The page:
Friday, 4 December 2015

Christmas Baking: The Gingerbread House Centrepiece

At last, Christmas is coming! 

And as always, I've gone in all guns blazing. I've visited Christmas markets in two different cities (Bristol and Manchester), done nearly all my Christmas shopping, am mid-way through sorting my office party outfit (after ordering and rejecting countless dresses) and have been doing some serious Christmas baking.

So let me tell you what I've been up to. A few weeks ago, on our first Christmas shopping expedition, my mum saw some gingerbread houses in John Lewis. This put ideas in her head, so she asked me to make her a gingerbread house as a Christmas centrepiece.

She was joking, I think.

But I did it anyway. I spent almost 6 hours in the kitchen, burnt my thumbs, got icing and gingery crumbs everywhere and at the end of the day I presented her with this:

A gingerbread house, complete with roof tiles (giant milk chocolate buttons), trees, windows (crushed cough sweets - don't ask) and a liberal coating of snow (royal icing).

We put an electric tealight in the back of the house so that it glows through the windows, almost as if they have a roaring fire in there.

I used a Mary Berry recipe, which can be found here on the BBC good food website, or in a GBBO recipe book - the full title is: "Great British Bake Off: How to turn everyday bakes into showstoppers".  

But having now baked it myself, I can take you through the recipe with a few extra tips and tricks for when the going gets tough. The printable pdf template for the house can be found here or in the book but please note it belongs to Mary and the BBC, not to me. 

You will need:

For the gingerbread:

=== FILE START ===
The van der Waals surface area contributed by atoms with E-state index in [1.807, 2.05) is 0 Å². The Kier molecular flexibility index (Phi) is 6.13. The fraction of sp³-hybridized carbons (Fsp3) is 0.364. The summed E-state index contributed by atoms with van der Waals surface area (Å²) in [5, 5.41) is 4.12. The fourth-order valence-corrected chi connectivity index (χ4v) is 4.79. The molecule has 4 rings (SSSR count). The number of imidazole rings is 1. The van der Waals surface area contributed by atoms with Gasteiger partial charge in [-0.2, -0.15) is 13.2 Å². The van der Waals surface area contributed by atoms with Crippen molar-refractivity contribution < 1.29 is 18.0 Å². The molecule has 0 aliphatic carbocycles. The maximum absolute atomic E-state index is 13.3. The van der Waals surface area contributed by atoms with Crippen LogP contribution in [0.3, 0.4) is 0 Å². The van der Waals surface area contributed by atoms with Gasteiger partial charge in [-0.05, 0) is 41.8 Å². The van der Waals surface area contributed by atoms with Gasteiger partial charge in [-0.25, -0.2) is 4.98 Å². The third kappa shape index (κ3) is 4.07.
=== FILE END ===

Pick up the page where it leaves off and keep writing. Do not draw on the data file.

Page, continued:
375g unsalted butter
300g dark muscovado sugar
150g golden syrup
900g plain flour
1 tbsp bicarbonate of soda
2 tbsp ground ginger
a lot of greaseproof paper
2-3 baking sheets

For the icing:
3 egg whites
675g icing sugar
3 tsp lemon juice
one piping bag with a fine nozzle or small hole cut out (I used greaseproof paper rolled into a cone)

To decorate
15 yellow or orange boiled sweets (I could not find these and had to use cough sweets)
12in square cake board
250g giant milk chocolate buttons (Mary says to use 200g - it is not enough!)
1 electric tealight
4 long wooden skewers, cut to just a little longer than the height of the sides of the house

1. Preheat the oven to 200C and sift together the flour, ginger and bicarbonate of soda.

2. Melt the butter, muscovado sugar and golden syrup together over a low heat until they are dark and treacle-like.

 3. Make a well in the middle of the dry ingredients and pour in the wet ingredients, stirring with a wooden spoon and then, when cool enough to handle, knead the mixture together with your hands. Divide the mixture into six equally sized pieces and put each on a sheet of greaseproof paper.